Béla Linder

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Béla Linder
Linder Béla 1918.jpg
Béla Linder in 1918
Born10 February 1876 (1876-02-10)
Majs, Austro-Hungarian Empire
Died15 April 1962 (1962-04-16) (aged 86)
Belgrade, SFR Yugoslavia
AllegianceAustria-Hungary Austria-Hungary
Hungary Hungarian Democratic Republic
Socialist red flag.svg Hungarian Soviet Republic
Serbian-Hungarian Baranya-Baja Republic
Battles/warsWorld War I
Béla Linder's pacifist speech for military officers, and declaration of disarmament on 2 November, 1918.

Béla Linder (Majs, 10 February 1876 – Belgrade, 15 April 1962), Hungarian colonel of artillery, Secretary of War of Mihály Károlyi government, minister without portfolio of Dénes Berinkey government, military attaché of Hungarian Soviet Republic based in Vienna, finally the mayor of Pécs during the period of Serb occupation.

Secretary of War for nine days[edit]

The father of Béla Linder was of Jewish origin, and was "part of the inner circle of Franz Ferdinand, and when the heir to the throne was assassinated, Linder was (…) kicked out of the military leadership staff".[1] Presumably after this incident he was actively looking for contact with people who were seeking change.

In 1918, during the so-called "Aster Revolution" his career suddenly rocketed from colonel status to Secretary of War on 31 October 1918. He swore to the government of Mihály Károlyi in front of the Hungarian Parliament on 2 November 1918.

During the swearing-in ceremony (wearing a red tie[2]) he spoke the infamous words: "[T]raditions of a thousand years and slavery of a thousand years had to be demolished. Five years of war were needed, thousands and thousands of deaths were needed so that a new victorious life could emerge from it. This new victorious life is born under pacifism. (…) No need for armies anymore! I do not want to see any soldiers anymore! (…) Make an oath that you will bring up your children in such a way that the possibility of war is shut out!"[3]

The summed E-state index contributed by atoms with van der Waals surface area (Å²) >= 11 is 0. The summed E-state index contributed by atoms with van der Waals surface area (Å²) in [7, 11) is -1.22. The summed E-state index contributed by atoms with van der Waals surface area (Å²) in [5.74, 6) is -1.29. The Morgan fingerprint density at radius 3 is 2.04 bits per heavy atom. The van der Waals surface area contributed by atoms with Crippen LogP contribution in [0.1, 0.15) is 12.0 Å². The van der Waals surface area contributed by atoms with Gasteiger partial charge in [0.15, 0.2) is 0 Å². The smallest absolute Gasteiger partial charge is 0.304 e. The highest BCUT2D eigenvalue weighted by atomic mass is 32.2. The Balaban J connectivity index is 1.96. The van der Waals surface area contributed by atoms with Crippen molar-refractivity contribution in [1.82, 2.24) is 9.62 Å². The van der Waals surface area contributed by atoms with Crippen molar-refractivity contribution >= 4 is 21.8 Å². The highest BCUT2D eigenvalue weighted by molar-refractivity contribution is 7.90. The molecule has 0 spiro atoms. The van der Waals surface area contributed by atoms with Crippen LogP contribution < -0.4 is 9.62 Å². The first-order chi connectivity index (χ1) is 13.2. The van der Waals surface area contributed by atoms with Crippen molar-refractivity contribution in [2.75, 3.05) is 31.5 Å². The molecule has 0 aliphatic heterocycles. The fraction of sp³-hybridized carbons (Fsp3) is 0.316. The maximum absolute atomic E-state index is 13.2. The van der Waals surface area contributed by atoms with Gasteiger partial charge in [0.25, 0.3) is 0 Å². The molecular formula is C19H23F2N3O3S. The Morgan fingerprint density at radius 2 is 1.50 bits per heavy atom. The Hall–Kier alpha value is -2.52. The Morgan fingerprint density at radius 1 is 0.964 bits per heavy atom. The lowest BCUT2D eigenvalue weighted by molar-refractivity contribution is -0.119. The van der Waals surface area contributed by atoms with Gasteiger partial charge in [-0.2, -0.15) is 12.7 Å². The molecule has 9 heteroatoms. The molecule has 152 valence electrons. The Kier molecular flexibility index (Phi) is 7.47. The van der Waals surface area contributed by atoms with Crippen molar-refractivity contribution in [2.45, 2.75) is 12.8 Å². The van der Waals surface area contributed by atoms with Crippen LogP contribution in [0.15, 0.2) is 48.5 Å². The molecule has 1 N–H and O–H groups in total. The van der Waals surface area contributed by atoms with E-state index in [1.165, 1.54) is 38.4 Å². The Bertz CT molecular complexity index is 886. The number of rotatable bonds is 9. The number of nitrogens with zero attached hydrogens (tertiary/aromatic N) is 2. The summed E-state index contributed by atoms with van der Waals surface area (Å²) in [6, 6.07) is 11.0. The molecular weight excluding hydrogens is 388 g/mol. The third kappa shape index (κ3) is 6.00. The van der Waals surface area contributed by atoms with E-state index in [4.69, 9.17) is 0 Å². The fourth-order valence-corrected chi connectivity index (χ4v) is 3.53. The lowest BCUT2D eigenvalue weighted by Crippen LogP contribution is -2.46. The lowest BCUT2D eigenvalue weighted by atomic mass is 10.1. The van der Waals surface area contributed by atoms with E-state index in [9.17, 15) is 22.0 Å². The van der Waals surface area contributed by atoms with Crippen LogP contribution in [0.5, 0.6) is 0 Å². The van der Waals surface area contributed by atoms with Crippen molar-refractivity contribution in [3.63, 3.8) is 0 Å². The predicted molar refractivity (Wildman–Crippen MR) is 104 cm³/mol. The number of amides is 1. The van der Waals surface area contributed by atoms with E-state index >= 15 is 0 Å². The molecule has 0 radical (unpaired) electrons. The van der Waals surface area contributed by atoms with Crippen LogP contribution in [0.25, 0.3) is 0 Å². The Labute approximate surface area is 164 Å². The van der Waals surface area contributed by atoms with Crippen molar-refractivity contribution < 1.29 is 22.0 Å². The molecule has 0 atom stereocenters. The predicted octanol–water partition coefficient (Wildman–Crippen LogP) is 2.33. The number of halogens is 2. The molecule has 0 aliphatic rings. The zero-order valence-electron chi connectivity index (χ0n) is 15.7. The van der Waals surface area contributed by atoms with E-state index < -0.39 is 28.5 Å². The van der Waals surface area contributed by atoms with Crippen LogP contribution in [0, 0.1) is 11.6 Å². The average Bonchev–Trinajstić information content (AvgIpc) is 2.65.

The Hungarian Royal Honvéd army still had more than 1.400.000 soldiers[4][5] when Mihály Károlyi was announced as prime minister of Hungary. Károlyi yielded to U.S. President Woodrow Wilson's demand for pacifism by ordering the unilateral self-disarmament of the Hungarian army. This occurred under Linder's direction as minister of war in the Károlyi government.[6][7] Due to the full disarmament of its army, Hungary was to remain without a national defence at a time of particular vulnerability.

Military and political events drastically and rapidly changed after the Hungarian disarmament. On 5 November 1918, the Serbian army, with the help of the French army, crossed southern borders. On 8 November, the Czechoslovak Army crossed the northern borders, and on 13 November, the Romanian army crossed the eastern borders of the Kingdom of Hungary. On 13 November, Károlyi signed an armistice with the Allied nations in Belgrade. It limited the size of the Hungarian army to six infantry and two cavalry divisions.[8] Demarcation lines defining the territory to remain under Hungarian control were made.

The lines would apply until definitive borders could be established. Under the terms of the armistice, Serbian and French troops advanced from the south, taking control of the Banat and Croatia. Czechoslovakia took control of Upper Hungary and Carpathian Ruthenia. Romanian forces were permitted to advance to the River Maros (Mureș) . However, on 14 November, Serbia occupied Pécs.[9][10]

Referring to the negotiations with the Entente Cordiale, the Ministry of Military led by Linder sent a telegraph to the Foreign Office on 6 November 1918 to order the German troops onto the banks of Danube and Sava, which they refused.[11]

Later the complete honvéds of the ex-Austrian-Hungarian army were asked to return and to hand over all weapons. This led to Hungary being totally defenseless.

During the rule of Károlyi's pacifist cabinet, Hungary lost the control over approx. 75% of its former pre-WW1 territories (325 411 km2) without fight and was subject to foreign occupation.